What has the prevailing philosophy of constant activity, argument, and battle accomplished us?  A mind-numbing cacophony of shouting voices growing ever louder. An eye for an eye and a tooth for a tooth. I’ll see your tit and raise you a tat. Brother against brother. A world of bombs and bullets and death-dealing drones. A world where the blind beat the blind and both are buried in a ditch. A world of “us” versus “them”. A human world consuming itself and its planetary home on an altar of consumption. In all our knowledge we never seem to learn, nor in all our progress to actually progress.

There is a time for doing, but there is also a time for not doing. There is a time for speaking, but likely even more time to keep silence. Wisdom will know the difference, but She is a stranger to many if not most of us–an illusive sprite, a legendary wisp, a figment of the imagination of industrialized society. I catch glimpses of Her flitting among the trees, or dancing at the edge of the firelight, teasing me. She whispers in the wind and I must be utterly silent  to hear, and find even more silence to comprehend. 

Quiet. Deep breaths. Listen to the rain patter on the roof!

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Let’s Talk About Money

Specifically, let’s discuss the reality that I have very little of it these days.

I cannot lie, since leaving my previous career path last summer there just isn’t as much of the green stuff to go around in my world these days. I also will not pretend that the lack of green doesn’t cause moments of occasional stress. My life is different. There is a good deal less sureness in my world. I have to think before I spend and decide exactly how to pay which bills in what order. I have to bounce things around a bit to make sure there is food in the cupboard and fuel in the heater. I have to work harder to make sure the lights stay on and the debts are paid. I really didn’t plan to be at this place at the age of fifty.

Having said all that, some truths are emerging. I’m discovering things I knew but didn’t believe. For instance, a person really can be happy with less. The list of things we need is much, much smaller than we believe. I continue to have food and shelter, my bills are being paid, and with these things I am learning  to be content. The truth is I have an unhealthy attachment to stuff, despite a lifetime of preaching against materialism. Addiction comes in many forms. Some addictions obviously bring great suffering into the world, but all of them do to some degree. Just because I can’t see the sweatshop conditions that exist to meet my wants because those conditions are around a corner of the world, doesn’t mean those conditions don’t exist or that I am not contributing to them.  So if I can make a dent in that reality, even a small one, my lack of “disposable income” not only can be but is an actual improvement in the world. In that very real sense I am better off with less.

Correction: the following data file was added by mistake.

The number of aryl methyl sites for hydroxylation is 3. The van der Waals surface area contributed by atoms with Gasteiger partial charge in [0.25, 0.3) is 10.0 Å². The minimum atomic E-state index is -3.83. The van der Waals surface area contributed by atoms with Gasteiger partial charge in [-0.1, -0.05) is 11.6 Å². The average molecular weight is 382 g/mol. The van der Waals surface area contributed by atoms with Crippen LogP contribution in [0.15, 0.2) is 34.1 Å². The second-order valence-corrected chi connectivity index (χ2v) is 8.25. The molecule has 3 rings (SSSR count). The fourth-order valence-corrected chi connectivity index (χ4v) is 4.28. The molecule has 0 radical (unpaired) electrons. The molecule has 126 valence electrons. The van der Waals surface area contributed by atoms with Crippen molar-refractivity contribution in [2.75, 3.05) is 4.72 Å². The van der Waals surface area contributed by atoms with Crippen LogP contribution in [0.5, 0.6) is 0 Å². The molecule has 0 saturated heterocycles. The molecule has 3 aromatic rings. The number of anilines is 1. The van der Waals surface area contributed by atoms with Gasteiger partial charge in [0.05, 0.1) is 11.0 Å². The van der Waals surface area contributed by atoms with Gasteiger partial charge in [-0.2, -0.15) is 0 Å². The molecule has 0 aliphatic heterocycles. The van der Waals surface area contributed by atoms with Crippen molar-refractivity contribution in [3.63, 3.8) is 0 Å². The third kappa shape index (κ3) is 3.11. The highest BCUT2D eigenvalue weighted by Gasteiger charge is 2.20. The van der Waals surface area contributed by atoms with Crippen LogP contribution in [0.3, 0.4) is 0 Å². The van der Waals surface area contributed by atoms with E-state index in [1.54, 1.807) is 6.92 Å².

I’m also seeing the truth of what Jesus said about  worrying. It can’t make single hair blond or black (but it can certainly make them gray or perhaps even fall out). We spend so much time living where we are not. Maybe it’s a past that cannot be changed or a future that cannot seen. Maybe it’s in the places we imagine to be the halls of power such as Washington or London or Berlin or the corporate boardrooms on Wall Street. Why is it so hard to see the irony here? When we imagine the halls of power to be in other places and the decisions of power to be in other people we create that reality in ourselves. We actually give other people control of the state of our minds and hearts.

While certainly we should speak to the things we understand to be evil in the world (firmly, carefully, with gentleness and grace), we must not make the mistake of surrendering the power of our lives to others. We do this when we invest in actual circumstance as opposed to our management of our response to it. The question is not what will or will not happen–but how will we live whatever happens? Will we live whatever happens? Many is the soul who has found more life even in death itself than others who have biologically existed into old age but never really seen anything beautiful or lovely or praiseworthy because they kept waiting on circumstance to meet their expectation–because they kept living somewhere other than where they actually were and thereby not really living at all.

So, I find myself with less these days but actually having more. No, “having” is not the word I’m looking for. Our lives do not consist of the abundance of the things we possess. Living is actually the word I am looking for. Embracing uncertainty, breathing deeply, finding joy even in mundane labor. Savoring my life and the people in it and the small acts of generosity I am graced to give and receive. Tasting my food and drink with mindfulness and seeing the beauty and tragedy in the world all around me every day. When I think about it like this, less really is more. But it’s not having–it’s being.